“I try and understand the way they move, how they move.”
What was the experience that has made you feel the freest so far?
Even though many things happened afterward, I think that nothing could beat the day of my first audition to enter the Oltrarno acting school. It was like taking a cork off after many years, and the desire to be there was so strong that it turned out as a surreal experience, like if I were in and out of my body at the same time. I will be forever grateful to Anna Ferzetti who brought us in the exam room one at a time, in incognito. Sometimes, all you need is a look, a word, a light from within to feel encouraged. And I’m obviously thankful to Pierfrancesco [Favino] who gave us this opportunity working very hard.
What does “feeling comfortable in your own skin” mean to you?
It’s the most important thing. For me, it’s that feeling of union between what’s inside and outside of you, it means light-heartedness.
A film to laugh, one to cry and one to hold your breath.
I take the opportunity to mention some movies I was lucky enough to recently watch in Venice, “I Predatori” to have a laugh, “Listen” to cry and I’d choose a TV series to hold your breath, “When They See Us” by Ava DuVernay.
What’s the last thing you found out about yourself?
That I haven’t become as sedentary as I thought I would yet, I still feel the need to move.
What’s your guilty pleasure film?
A wonderful classic, “Notting Hill,” and “Runaway Bride.” As a kid, I would have watched those tapes 20 million times. Although, lately, my biggest fascination has become reality shows like “Indian Matchmaking” or “Love is Blind.”
Your must-have on set.
My water bottle and a pen.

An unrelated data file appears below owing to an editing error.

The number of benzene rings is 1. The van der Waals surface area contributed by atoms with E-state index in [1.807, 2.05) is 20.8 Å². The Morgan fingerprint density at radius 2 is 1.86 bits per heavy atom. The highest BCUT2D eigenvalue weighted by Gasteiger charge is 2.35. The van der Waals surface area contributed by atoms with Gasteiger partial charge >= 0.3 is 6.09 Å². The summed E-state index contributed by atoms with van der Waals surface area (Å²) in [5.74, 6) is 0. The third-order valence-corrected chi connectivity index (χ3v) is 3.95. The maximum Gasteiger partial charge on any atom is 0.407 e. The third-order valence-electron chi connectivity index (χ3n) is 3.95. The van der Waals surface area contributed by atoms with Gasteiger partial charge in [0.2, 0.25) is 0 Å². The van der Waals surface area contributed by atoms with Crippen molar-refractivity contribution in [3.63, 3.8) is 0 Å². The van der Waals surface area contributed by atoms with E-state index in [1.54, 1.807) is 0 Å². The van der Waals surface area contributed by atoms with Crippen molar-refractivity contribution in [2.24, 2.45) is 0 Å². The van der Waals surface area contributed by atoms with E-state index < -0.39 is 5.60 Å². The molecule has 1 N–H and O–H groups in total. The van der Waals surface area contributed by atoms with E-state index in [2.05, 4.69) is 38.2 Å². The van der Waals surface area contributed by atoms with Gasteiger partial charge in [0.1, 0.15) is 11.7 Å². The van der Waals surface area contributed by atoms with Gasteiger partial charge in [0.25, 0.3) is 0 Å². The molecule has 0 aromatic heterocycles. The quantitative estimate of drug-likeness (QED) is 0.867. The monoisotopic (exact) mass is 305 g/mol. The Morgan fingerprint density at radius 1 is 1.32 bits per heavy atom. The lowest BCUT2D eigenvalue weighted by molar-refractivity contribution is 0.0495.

Did you ever experience an epic fail on set?
The classic confessions while forgetting you are miked.
What’s the last thing that made you smile?
A picture of my niece where she looks happy.
What’s the last show you binge-watched?
I caught up on the before mentioned “When They See Us,” and “Seven Seconds.”
What’s the book on your nightstand?
Right now it’s “American Pastoral.”
What’s your happy place?
The seaside, especially when the sky’s a bit grey, with a good book.
What are the stories that you dream to tell?
The stories that talk about human beings. Honest stories that do not erase the complexity of human souls to pigeonhole it into something more pleasant. I’d want to be able to tell these kinds of things.
What can you tell us about “I May Destroy You”?
It’s a breath of fresh air, that I can’t wait for it to be available here as well, that the cast is incredible and that I’m very happy to have worked with Michaela Coel e Weruche Opia, they were of great inspiration to me. It’s a necessary and brave TV series and I’m really proud to have been part of it, just like a small cog in this very vast machine. The topics it deals with are fundamental, it’s about time we talk about consent, for example. What struck me from the very beginning was the frankness and the honesty of the writing.